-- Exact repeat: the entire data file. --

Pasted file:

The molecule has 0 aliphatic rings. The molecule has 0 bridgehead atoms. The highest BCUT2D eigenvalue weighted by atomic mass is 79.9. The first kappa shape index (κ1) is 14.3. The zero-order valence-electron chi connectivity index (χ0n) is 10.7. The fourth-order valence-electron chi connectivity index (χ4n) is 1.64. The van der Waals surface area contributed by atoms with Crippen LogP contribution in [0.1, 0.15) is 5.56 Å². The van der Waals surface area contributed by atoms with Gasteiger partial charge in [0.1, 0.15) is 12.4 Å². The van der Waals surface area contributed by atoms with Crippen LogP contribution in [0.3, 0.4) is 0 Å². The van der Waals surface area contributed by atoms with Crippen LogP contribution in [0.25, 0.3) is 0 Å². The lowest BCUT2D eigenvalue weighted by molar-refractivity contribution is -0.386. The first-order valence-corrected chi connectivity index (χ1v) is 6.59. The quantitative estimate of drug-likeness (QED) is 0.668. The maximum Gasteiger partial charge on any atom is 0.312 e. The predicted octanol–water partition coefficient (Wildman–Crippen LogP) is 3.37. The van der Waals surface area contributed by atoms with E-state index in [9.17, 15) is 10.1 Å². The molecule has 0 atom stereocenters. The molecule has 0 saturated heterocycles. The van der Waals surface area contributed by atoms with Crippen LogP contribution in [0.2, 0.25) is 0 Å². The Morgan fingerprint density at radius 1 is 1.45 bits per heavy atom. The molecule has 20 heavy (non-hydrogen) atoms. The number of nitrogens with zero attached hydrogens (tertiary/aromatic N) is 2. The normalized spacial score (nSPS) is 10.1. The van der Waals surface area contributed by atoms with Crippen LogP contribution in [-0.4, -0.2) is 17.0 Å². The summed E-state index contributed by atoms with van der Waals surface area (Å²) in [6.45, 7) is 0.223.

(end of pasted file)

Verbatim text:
The molecule has 0 aliphatic rings. The molecule has 0 bridgehead atoms. The highest BCUT2D eigenvalue weighted by atomic mass is 79.9. The first kappa shape index (κ1) is 14.3. The zero-order valence-electron chi connectivity index (χ0n) is 10.7. The fourth-order valence-electron chi connectivity index (χ4n) is 1.64. The van der Waals surface area contributed by atoms with Crippen LogP contribution in [0.1, 0.15) is 5.56 Å². The van der Waals surface area contributed by atoms with Gasteiger partial charge in [0.1, 0.15) is 12.4 Å². The van der Waals surface area contributed by atoms with Crippen LogP contribution in [0.3, 0.4) is 0 Å². The van der Waals surface area contributed by atoms with Crippen LogP contribution in [0.25, 0.3) is 0 Å². The lowest BCUT2D eigenvalue weighted by molar-refractivity contribution is -0.386. The first-order valence-corrected chi connectivity index (χ1v) is 6.59. The quantitative estimate of drug-likeness (QED) is 0.668. The maximum Gasteiger partial charge on any atom is 0.312 e. The predicted octanol–water partition coefficient (Wildman–Crippen LogP) is 3.37. The van der Waals surface area contributed by atoms with E-state index in [9.17, 15) is 10.1 Å². The molecule has 0 atom stereocenters. The molecule has 0 saturated heterocycles. The van der Waals surface area contributed by atoms with Crippen LogP contribution in [0.2, 0.25) is 0 Å². The Morgan fingerprint density at radius 1 is 1.45 bits per heavy atom. The molecule has 20 heavy (non-hydrogen) atoms. The number of nitrogens with zero attached hydrogens (tertiary/aromatic N) is 2. The normalized spacial score (nSPS) is 10.1. The van der Waals surface area contributed by atoms with Crippen LogP contribution in [-0.4, -0.2) is 17.0 Å². The summed E-state index contributed by atoms with van der Waals surface area (Å²) in [6.45, 7) is 0.223.